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J Infect Dis. 2018 Aug 14;218(6):922-926. doi: 10.1093/infdis/jiy244.

Increased Systemic Inflammation and Gut Permeability Among Women With Treated HIV Infection in Rural Uganda.

Author information

1
Harvard Medical School, Boston, Massachusetts.
2
Massachusetts General Hospital, Boston, Massachusetts.
3
Mbarara University of Science and Technology, Uganda.
4
University of Vermont, Burlington.
5
University of California, San Francisco.
6
Harvard T. H. Chan School of Public Health, Boston, Massachusetts.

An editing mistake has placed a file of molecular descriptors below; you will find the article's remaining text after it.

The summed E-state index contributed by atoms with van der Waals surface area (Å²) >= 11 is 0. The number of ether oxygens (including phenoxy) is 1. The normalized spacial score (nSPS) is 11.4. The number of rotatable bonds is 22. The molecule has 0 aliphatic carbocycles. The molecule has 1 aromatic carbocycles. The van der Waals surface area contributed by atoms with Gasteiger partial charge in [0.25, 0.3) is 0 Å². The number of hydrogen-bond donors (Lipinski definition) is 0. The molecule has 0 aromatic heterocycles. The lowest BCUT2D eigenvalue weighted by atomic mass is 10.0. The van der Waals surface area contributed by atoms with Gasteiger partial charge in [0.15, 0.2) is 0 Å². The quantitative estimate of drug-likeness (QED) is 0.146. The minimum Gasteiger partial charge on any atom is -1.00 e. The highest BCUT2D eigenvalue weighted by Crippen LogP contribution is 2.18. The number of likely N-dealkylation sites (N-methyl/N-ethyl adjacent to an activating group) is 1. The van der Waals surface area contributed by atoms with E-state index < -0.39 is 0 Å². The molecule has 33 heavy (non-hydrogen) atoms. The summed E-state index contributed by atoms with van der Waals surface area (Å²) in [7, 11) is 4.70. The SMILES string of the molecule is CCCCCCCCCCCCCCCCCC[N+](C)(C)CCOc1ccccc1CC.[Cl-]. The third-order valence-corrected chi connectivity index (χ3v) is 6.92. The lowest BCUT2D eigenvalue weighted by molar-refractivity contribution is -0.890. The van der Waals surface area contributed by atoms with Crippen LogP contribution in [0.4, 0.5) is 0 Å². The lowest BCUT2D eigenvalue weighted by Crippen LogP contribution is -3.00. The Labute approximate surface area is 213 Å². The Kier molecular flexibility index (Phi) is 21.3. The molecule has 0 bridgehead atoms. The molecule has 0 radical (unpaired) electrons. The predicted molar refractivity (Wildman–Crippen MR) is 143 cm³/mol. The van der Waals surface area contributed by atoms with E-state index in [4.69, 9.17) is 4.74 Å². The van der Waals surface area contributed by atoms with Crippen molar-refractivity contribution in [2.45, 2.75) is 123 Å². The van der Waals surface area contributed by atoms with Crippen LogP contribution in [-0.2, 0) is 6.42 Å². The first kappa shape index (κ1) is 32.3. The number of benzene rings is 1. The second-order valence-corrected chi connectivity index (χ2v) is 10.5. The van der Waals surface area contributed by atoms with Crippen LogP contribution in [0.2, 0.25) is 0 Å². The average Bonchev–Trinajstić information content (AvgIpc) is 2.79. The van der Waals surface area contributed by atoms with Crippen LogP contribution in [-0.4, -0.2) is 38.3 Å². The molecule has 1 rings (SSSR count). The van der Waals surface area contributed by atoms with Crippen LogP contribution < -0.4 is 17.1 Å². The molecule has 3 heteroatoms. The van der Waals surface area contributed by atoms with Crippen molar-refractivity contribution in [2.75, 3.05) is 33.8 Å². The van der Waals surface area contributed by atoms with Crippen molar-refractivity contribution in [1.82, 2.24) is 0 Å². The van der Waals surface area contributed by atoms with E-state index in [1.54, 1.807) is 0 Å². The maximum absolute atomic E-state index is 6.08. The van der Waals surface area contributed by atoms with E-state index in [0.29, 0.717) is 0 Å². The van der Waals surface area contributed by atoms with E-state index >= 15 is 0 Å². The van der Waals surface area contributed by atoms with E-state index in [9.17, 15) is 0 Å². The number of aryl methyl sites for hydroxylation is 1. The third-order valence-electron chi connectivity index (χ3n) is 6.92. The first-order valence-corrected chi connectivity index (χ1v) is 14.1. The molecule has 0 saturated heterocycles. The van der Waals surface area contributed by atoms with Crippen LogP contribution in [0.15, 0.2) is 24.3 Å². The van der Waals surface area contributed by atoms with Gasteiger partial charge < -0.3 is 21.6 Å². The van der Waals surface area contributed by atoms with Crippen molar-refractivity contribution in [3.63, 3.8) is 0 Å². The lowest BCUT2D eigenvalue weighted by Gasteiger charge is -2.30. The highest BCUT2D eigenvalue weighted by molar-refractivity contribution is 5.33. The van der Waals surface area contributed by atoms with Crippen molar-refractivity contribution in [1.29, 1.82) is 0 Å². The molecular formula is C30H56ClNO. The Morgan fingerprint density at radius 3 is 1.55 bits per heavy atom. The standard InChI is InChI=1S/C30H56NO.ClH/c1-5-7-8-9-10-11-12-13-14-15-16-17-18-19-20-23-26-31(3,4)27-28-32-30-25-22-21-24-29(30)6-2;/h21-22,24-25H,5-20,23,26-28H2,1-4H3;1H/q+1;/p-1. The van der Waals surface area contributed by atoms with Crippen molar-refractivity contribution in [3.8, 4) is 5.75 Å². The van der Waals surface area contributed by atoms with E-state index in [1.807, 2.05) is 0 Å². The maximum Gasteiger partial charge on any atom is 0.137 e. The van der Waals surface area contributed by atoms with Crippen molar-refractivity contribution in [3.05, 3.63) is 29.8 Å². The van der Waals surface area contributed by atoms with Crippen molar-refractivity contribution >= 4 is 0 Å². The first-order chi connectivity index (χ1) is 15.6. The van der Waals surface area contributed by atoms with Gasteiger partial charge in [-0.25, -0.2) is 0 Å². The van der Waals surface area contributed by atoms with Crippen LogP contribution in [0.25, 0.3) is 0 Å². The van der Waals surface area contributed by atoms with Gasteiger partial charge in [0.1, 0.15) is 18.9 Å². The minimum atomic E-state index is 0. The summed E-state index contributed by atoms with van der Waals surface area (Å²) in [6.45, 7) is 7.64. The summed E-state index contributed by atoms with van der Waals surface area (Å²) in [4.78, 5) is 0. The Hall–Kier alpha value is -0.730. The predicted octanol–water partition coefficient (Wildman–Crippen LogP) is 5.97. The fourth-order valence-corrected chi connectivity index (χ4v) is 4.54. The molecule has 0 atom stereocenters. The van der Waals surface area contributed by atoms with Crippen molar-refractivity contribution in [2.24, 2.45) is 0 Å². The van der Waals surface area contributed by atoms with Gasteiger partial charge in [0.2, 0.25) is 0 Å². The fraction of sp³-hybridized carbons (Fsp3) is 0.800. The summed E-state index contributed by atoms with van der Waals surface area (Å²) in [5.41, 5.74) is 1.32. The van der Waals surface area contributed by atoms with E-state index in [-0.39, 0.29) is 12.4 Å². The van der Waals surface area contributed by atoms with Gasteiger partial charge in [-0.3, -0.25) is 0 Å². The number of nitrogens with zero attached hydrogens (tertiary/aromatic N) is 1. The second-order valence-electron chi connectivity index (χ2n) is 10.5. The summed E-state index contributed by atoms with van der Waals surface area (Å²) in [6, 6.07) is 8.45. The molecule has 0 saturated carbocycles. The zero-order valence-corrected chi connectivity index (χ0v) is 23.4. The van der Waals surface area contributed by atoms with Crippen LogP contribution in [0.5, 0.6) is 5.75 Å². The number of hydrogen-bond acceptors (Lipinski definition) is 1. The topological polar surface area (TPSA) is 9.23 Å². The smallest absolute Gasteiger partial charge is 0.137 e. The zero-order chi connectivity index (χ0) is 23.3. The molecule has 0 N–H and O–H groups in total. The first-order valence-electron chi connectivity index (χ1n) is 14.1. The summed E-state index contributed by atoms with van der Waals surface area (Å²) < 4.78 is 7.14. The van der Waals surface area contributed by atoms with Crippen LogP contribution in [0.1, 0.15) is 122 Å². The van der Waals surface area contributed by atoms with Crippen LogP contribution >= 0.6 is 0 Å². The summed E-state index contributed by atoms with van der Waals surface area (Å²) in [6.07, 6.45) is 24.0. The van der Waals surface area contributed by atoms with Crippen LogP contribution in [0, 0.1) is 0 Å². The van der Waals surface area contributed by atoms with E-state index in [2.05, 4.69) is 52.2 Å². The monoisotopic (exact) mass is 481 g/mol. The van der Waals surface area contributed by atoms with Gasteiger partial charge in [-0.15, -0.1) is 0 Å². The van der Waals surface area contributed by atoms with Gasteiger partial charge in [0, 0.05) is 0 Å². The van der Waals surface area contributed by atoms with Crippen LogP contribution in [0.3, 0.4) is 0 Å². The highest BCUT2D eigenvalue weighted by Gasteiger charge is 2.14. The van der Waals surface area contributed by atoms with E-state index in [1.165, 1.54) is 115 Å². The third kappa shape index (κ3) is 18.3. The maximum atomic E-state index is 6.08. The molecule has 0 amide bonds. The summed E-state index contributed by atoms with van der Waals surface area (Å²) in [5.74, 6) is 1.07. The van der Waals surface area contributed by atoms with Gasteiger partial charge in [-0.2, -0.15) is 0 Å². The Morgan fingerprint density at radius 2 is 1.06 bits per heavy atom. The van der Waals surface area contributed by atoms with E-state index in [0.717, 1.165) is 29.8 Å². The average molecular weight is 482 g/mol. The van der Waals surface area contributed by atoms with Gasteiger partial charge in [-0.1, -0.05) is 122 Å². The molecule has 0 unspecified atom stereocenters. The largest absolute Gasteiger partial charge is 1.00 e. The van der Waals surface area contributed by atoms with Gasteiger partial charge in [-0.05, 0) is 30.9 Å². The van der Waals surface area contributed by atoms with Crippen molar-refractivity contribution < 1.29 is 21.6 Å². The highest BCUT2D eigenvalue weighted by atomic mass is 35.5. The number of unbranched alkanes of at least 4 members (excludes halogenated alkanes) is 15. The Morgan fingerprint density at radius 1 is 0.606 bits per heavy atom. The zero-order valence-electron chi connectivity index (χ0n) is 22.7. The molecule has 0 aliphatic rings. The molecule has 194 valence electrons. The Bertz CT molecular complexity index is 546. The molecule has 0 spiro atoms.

7
University of Virginia, Charlottesville.

Abstract

In a cohort of human immunodeficiency virus (HIV)-infected individuals and age- and sex-matched HIV-uninfected comparators, we assessed soluble CD14 (sCD14), sCD163, interleukin 6, intestinal fatty acid binding protein (IFAPB), and high-sensitivity C-reactive protein (hs-CRP) levels. The median age was 51 years. Among HIV-positive individuals, the median antiretroviral therapy (ART) duration was 7 years, the median CD4+ T-cell count was 433 cells/μL, and 86% had an undetectable viral load. Although HIV-positive individuals had higher sCD14, IFABP, and hs-CRP levels, we found evidence of interaction by sex, such that HIV-positive women had greater differences from HIV-negative women, compared with differences between HIV-positive men and HIV-negative men. In models restricted to HIV-positive individuals, women had higher levels of all 5 biomarkers than men.

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